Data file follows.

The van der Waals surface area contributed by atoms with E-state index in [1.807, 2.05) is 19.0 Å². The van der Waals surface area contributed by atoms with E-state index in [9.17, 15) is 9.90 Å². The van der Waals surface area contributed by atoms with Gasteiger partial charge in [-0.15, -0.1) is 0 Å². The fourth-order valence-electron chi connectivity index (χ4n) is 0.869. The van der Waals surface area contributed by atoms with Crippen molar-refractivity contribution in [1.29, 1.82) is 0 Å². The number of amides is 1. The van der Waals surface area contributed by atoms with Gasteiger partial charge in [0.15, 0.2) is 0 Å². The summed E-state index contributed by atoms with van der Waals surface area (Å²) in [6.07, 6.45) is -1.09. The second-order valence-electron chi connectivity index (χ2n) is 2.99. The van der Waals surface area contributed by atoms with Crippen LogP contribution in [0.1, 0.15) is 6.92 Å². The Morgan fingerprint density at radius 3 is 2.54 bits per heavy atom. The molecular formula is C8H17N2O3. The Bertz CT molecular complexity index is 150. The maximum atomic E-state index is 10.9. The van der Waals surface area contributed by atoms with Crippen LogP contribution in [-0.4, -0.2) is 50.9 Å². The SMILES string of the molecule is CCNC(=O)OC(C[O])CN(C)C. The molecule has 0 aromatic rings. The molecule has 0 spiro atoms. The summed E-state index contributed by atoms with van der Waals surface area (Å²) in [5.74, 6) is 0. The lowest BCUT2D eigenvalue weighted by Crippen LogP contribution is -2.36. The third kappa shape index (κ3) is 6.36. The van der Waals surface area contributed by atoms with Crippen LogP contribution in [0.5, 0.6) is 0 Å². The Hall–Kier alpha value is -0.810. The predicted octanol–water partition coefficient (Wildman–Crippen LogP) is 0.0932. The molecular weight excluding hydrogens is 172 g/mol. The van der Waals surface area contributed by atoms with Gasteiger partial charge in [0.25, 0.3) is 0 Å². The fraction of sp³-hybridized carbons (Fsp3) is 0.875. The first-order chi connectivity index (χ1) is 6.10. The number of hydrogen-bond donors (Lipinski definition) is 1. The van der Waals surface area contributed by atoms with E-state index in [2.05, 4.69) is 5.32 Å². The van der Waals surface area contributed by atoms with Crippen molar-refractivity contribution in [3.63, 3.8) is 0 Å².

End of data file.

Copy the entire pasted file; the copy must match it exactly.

The van der Waals surface area contributed by atoms with E-state index in [1.807, 2.05) is 19.0 Å². The van der Waals surface area contributed by atoms with E-state index in [9.17, 15) is 9.90 Å². The van der Waals surface area contributed by atoms with Gasteiger partial charge in [-0.15, -0.1) is 0 Å². The fourth-order valence-electron chi connectivity index (χ4n) is 0.869. The van der Waals surface area contributed by atoms with Crippen molar-refractivity contribution in [1.29, 1.82) is 0 Å². The number of amides is 1. The van der Waals surface area contributed by atoms with Gasteiger partial charge in [0.15, 0.2) is 0 Å². The summed E-state index contributed by atoms with van der Waals surface area (Å²) in [6.07, 6.45) is -1.09. The second-order valence-electron chi connectivity index (χ2n) is 2.99. The van der Waals surface area contributed by atoms with Crippen LogP contribution in [0.1, 0.15) is 6.92 Å². The Morgan fingerprint density at radius 3 is 2.54 bits per heavy atom. The molecular formula is C8H17N2O3. The Bertz CT molecular complexity index is 150. The maximum atomic E-state index is 10.9. The van der Waals surface area contributed by atoms with Crippen LogP contribution in [-0.4, -0.2) is 50.9 Å². The SMILES string of the molecule is CCNC(=O)OC(C[O])CN(C)C. The molecule has 0 aromatic rings. The molecule has 0 spiro atoms. The summed E-state index contributed by atoms with van der Waals surface area (Å²) in [5.74, 6) is 0. The lowest BCUT2D eigenvalue weighted by Crippen LogP contribution is -2.36. The third kappa shape index (κ3) is 6.36. The van der Waals surface area contributed by atoms with Crippen LogP contribution in [0.5, 0.6) is 0 Å². The Hall–Kier alpha value is -0.810. The predicted octanol–water partition coefficient (Wildman–Crippen LogP) is 0.0932. The molecular weight excluding hydrogens is 172 g/mol. The van der Waals surface area contributed by atoms with Gasteiger partial charge in [0.25, 0.3) is 0 Å². The fraction of sp³-hybridized carbons (Fsp3) is 0.875. The first-order chi connectivity index (χ1) is 6.10. The number of hydrogen-bond donors (Lipinski definition) is 1. The van der Waals surface area contributed by atoms with E-state index in [2.05, 4.69) is 5.32 Å². The van der Waals surface area contributed by atoms with Crippen molar-refractivity contribution in [3.63, 3.8) is 0 Å².